Group Art Therapy, Aesthetic Experiences of Difference and Belonging

  • Sally Schofield University of Manchester


This paper comes from a qualitative doctoral study which explored the impact of group art therapy on people affected by Parkinson’s. It specifically addresses the research question: How might participating in art therapy groups support wellbeing and better functioning for people affected by Parkinson’s? Art therapy is not a widely applied therapeutic intervention for this client population. The study was undertaken at the Catalan Parkinson’s Association which has a long-standing art therapy service integrated into the therapeutic rehabilitation programme. The language-based data gathered for analysis was from four focus group encounters with people affected by Parkinson’s (who had directly experienced group art therapy), family members and professionals from the multidisciplinary team working alongside the art therapist. A thematic network analysis (Attride-Stirling, 2001) was undertaken producing six global themes in response to the research question: self-construction; material action; an aesthetic group movement; new perspectives; artwork as legacy; physical transformation as a relational aesthetic experience. I first describe how the research participants joined the study, the rationale for the focus groups and their composition; followed by a detailed exploration of the six themes, relating them to wider literature and a discussion of their implications for practice.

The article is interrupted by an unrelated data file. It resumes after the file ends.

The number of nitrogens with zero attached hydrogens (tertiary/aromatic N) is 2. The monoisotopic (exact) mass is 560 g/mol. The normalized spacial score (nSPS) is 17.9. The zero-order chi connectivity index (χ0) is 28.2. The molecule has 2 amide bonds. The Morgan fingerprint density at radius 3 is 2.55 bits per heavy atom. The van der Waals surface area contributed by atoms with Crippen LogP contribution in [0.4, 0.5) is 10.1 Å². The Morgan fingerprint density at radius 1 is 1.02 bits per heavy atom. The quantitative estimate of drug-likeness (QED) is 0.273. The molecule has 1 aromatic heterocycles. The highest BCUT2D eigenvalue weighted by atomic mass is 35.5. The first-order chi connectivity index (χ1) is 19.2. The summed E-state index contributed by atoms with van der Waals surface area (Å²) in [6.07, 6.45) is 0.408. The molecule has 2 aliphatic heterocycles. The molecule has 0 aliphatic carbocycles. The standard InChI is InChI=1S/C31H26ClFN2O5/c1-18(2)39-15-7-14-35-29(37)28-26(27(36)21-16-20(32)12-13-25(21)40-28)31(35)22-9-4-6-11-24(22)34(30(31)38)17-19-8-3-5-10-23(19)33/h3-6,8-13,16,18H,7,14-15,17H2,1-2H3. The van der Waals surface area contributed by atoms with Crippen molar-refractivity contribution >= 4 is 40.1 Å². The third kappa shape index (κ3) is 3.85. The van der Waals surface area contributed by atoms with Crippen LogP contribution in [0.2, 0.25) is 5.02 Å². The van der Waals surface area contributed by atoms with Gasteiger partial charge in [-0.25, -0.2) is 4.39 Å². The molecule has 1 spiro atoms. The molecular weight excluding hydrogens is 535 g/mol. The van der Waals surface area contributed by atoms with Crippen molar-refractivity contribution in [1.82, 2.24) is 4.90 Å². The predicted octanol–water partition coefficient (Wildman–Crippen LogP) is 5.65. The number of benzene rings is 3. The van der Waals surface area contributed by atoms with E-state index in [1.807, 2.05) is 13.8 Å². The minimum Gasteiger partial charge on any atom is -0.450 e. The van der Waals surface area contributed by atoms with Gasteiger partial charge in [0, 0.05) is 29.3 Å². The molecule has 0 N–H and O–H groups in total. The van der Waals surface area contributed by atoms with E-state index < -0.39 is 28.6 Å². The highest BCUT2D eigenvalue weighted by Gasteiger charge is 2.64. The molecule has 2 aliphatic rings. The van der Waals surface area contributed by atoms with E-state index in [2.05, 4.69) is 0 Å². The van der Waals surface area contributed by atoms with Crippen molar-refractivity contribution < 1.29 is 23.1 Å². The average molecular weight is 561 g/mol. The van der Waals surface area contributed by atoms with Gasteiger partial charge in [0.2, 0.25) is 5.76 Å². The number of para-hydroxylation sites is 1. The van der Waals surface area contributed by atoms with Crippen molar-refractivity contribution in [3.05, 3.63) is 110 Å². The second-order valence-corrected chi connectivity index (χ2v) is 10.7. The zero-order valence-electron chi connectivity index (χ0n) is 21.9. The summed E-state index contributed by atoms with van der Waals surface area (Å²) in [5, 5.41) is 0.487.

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How to Cite
Schofield, S. (2019). Group Art Therapy, Aesthetic Experiences of Difference and Belonging. Language and Psychoanalysis, 8(1), 30-68.
Original Articles